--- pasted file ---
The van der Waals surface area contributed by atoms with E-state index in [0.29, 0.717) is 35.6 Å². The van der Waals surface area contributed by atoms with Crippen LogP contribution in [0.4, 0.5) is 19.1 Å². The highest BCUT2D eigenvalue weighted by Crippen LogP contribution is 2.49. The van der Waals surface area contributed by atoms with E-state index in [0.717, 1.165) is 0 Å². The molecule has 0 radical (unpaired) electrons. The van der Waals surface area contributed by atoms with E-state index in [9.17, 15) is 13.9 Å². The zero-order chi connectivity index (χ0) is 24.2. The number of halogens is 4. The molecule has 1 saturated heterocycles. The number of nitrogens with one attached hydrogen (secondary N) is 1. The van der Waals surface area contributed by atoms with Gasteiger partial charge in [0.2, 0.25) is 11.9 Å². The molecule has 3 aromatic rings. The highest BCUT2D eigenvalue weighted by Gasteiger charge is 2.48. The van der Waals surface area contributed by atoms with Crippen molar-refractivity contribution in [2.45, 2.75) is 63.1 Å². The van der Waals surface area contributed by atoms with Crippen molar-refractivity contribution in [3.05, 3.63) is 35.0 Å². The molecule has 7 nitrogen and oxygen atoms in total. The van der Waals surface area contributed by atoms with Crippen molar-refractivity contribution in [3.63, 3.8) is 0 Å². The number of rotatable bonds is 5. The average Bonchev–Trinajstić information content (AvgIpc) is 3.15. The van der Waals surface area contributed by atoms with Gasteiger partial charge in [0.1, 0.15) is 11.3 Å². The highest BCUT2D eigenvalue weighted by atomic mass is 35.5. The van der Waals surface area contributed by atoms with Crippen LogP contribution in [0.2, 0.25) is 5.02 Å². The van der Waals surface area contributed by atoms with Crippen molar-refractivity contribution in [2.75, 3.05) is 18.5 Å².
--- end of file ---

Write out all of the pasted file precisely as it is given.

The van der Waals surface area contributed by atoms with E-state index in [0.29, 0.717) is 35.6 Å². The van der Waals surface area contributed by atoms with Crippen LogP contribution in [0.4, 0.5) is 19.1 Å². The highest BCUT2D eigenvalue weighted by Crippen LogP contribution is 2.49. The van der Waals surface area contributed by atoms with E-state index in [0.717, 1.165) is 0 Å². The molecule has 0 radical (unpaired) electrons. The van der Waals surface area contributed by atoms with E-state index in [9.17, 15) is 13.9 Å². The zero-order chi connectivity index (χ0) is 24.2. The number of halogens is 4. The molecule has 1 saturated heterocycles. The number of nitrogens with one attached hydrogen (secondary N) is 1. The van der Waals surface area contributed by atoms with Gasteiger partial charge in [0.2, 0.25) is 11.9 Å². The molecule has 3 aromatic rings. The highest BCUT2D eigenvalue weighted by Gasteiger charge is 2.48. The van der Waals surface area contributed by atoms with Crippen molar-refractivity contribution in [2.45, 2.75) is 63.1 Å². The van der Waals surface area contributed by atoms with Crippen molar-refractivity contribution in [3.05, 3.63) is 35.0 Å². The molecule has 7 nitrogen and oxygen atoms in total. The van der Waals surface area contributed by atoms with Crippen molar-refractivity contribution in [3.63, 3.8) is 0 Å². The number of rotatable bonds is 5. The average Bonchev–Trinajstić information content (AvgIpc) is 3.15. The van der Waals surface area contributed by atoms with Gasteiger partial charge in [0.1, 0.15) is 11.3 Å². The highest BCUT2D eigenvalue weighted by atomic mass is 35.5. The van der Waals surface area contributed by atoms with Crippen LogP contribution in [0.2, 0.25) is 5.02 Å². The van der Waals surface area contributed by atoms with Crippen molar-refractivity contribution in [2.75, 3.05) is 18.5 Å².